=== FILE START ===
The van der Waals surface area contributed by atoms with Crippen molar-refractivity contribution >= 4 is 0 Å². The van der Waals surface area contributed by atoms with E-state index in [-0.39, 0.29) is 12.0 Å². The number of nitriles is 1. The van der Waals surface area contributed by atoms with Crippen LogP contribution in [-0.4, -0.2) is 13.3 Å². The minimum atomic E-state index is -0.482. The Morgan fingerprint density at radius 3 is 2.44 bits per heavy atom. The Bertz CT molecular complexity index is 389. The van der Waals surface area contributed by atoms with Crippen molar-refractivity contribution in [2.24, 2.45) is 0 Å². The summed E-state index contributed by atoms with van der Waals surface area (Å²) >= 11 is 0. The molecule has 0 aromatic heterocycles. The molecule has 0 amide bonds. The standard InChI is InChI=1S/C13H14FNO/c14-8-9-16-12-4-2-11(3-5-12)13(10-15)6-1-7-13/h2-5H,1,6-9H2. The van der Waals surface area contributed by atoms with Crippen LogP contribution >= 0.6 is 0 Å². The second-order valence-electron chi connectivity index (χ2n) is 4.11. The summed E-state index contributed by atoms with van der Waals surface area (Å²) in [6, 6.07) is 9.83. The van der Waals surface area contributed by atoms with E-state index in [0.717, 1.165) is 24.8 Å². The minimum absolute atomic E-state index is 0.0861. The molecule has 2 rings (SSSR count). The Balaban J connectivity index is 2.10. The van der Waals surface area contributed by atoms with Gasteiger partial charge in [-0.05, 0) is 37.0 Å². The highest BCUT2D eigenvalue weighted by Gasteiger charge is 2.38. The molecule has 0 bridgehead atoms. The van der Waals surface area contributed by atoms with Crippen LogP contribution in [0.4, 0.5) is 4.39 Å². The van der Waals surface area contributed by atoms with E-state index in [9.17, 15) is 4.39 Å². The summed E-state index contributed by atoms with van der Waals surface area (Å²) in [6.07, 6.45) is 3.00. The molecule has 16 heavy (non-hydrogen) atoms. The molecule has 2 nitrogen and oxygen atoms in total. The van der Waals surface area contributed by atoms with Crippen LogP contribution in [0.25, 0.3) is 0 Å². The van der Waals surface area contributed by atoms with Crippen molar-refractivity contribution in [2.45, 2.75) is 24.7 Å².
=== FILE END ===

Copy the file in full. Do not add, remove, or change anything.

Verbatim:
The van der Waals surface area contributed by atoms with Crippen molar-refractivity contribution >= 4 is 0 Å². The van der Waals surface area contributed by atoms with E-state index in [-0.39, 0.29) is 12.0 Å². The number of nitriles is 1. The van der Waals surface area contributed by atoms with Crippen LogP contribution in [-0.4, -0.2) is 13.3 Å². The minimum atomic E-state index is -0.482. The Morgan fingerprint density at radius 3 is 2.44 bits per heavy atom. The Bertz CT molecular complexity index is 389. The van der Waals surface area contributed by atoms with Crippen molar-refractivity contribution in [2.24, 2.45) is 0 Å². The summed E-state index contributed by atoms with van der Waals surface area (Å²) >= 11 is 0. The molecule has 0 aromatic heterocycles. The molecule has 0 amide bonds. The standard InChI is InChI=1S/C13H14FNO/c14-8-9-16-12-4-2-11(3-5-12)13(10-15)6-1-7-13/h2-5H,1,6-9H2. The van der Waals surface area contributed by atoms with Crippen LogP contribution >= 0.6 is 0 Å². The second-order valence-electron chi connectivity index (χ2n) is 4.11. The summed E-state index contributed by atoms with van der Waals surface area (Å²) in [6, 6.07) is 9.83. The van der Waals surface area contributed by atoms with E-state index in [0.717, 1.165) is 24.8 Å². The minimum absolute atomic E-state index is 0.0861. The molecule has 2 rings (SSSR count). The Balaban J connectivity index is 2.10. The van der Waals surface area contributed by atoms with Gasteiger partial charge in [-0.05, 0) is 37.0 Å². The highest BCUT2D eigenvalue weighted by Gasteiger charge is 2.38. The molecule has 0 bridgehead atoms. The van der Waals surface area contributed by atoms with Crippen LogP contribution in [0.4, 0.5) is 4.39 Å². The van der Waals surface area contributed by atoms with E-state index in [9.17, 15) is 4.39 Å². The summed E-state index contributed by atoms with van der Waals surface area (Å²) in [6.07, 6.45) is 3.00. The molecule has 16 heavy (non-hydrogen) atoms. The molecule has 2 nitrogen and oxygen atoms in total. The van der Waals surface area contributed by atoms with Crippen LogP contribution in [0.25, 0.3) is 0 Å². The van der Waals surface area contributed by atoms with Crippen molar-refractivity contribution in [2.45, 2.75) is 24.7 Å².